Built: 1911–1930

Style: Medieval/Tudor

Visitor information: the castle is open to the public with plenty to do for the entire family. Visit the website for more information. 


Compton Castle

Compton Castle is a fortified manor house on the south coast of Devon. During the reign of King Henry II the house was the seat of Sir Maurice de la Pole but for most of its history, it has been owned by the Gilbert family.

In the mid 14th century a manor house was built, which was rebuilt in the 1450s. In the 1520s, the manor house was fortified after the French raids on Plymouth. Slowly, the house fell into decline until Commander Walter Raleigh Gilbert bought the house in 1931 and carefully restored it.    

The most famous resident of Compton Castle was Sir Humphrey Gilbert, half-brother of Sir Walter Raleigh and colonizer of Newfoundland. The castle was also used as a filming location for Sense and Sensibility.

Where: Marldon

Built: 1450s

Visitor information: the house is open to visitors. Visit the website for more information.

Lydford Castle by Andrew Hackney / CC BY-SA 2.0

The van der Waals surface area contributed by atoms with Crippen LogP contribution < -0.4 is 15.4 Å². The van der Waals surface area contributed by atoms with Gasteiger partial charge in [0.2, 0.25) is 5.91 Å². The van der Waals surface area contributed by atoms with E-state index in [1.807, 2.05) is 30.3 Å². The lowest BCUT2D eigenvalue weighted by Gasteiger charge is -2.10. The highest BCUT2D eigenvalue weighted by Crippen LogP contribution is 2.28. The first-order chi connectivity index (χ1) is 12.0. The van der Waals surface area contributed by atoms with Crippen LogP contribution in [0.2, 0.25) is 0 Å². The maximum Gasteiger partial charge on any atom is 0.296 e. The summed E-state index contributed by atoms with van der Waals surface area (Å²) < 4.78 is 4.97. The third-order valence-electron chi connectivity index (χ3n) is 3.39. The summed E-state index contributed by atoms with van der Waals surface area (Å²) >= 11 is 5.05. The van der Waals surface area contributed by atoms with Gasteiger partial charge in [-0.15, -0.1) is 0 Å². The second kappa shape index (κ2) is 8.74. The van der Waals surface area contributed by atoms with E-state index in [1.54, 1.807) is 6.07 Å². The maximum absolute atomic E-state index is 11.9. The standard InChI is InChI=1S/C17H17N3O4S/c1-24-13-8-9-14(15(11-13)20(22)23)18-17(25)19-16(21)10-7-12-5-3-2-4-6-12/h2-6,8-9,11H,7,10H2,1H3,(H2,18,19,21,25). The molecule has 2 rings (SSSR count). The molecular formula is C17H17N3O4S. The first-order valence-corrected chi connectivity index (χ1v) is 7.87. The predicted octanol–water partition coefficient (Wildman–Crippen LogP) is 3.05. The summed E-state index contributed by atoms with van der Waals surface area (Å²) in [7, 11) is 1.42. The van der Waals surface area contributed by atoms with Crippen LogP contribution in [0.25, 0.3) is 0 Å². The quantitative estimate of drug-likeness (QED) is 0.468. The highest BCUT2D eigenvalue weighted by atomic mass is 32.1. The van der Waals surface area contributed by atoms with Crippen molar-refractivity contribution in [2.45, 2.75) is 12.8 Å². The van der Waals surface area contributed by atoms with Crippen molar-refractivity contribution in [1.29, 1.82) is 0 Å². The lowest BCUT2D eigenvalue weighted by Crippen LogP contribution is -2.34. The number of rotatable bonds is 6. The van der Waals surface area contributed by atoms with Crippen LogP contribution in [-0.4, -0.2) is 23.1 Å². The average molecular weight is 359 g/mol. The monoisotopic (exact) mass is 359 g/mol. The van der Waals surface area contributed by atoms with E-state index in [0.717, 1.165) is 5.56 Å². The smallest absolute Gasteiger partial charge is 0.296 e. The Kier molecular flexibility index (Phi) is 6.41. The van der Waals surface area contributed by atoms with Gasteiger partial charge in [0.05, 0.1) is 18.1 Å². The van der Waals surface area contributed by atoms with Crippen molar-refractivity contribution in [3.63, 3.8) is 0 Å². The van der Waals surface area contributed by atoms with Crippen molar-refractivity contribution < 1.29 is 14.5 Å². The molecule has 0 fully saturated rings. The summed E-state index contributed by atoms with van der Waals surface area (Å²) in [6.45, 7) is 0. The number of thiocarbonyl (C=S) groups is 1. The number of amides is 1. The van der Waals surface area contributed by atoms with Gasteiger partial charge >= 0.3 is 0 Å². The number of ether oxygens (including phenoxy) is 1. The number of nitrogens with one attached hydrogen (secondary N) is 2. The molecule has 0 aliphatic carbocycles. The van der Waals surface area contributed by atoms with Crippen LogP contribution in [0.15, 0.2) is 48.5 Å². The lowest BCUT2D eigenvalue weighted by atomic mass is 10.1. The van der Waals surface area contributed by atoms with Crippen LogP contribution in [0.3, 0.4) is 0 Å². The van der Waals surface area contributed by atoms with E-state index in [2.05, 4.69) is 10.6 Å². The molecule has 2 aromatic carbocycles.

Lydford Castle

The first castle was a Norman fort built after the Norman conquest of England. The second castle was built in the 12th century and included a stone tower with a surrounding bailey. It was quickly used as a prison which became notorious for its harsh punishments. It is one of the earliest purpose-built prisons in England.

To the south of the former prison you can still see earlier Norman earthwork and to the north, you can see Saxon town defenses.

Visitor Information: the castle is owned by English Heritage and s open to the public. Visit the website for more information.

photo: Charlie Mansfield / CC BY-SA 3.0

Berry Pomeroy Castle

Set inside the walls of an earlier castle stands a ruined Elizabethan manor house that was once the home of the Seymour family. The manor house was built in 1560 by Edward Seymour, 1st Duke of Somerset, and enlarged from about 1600.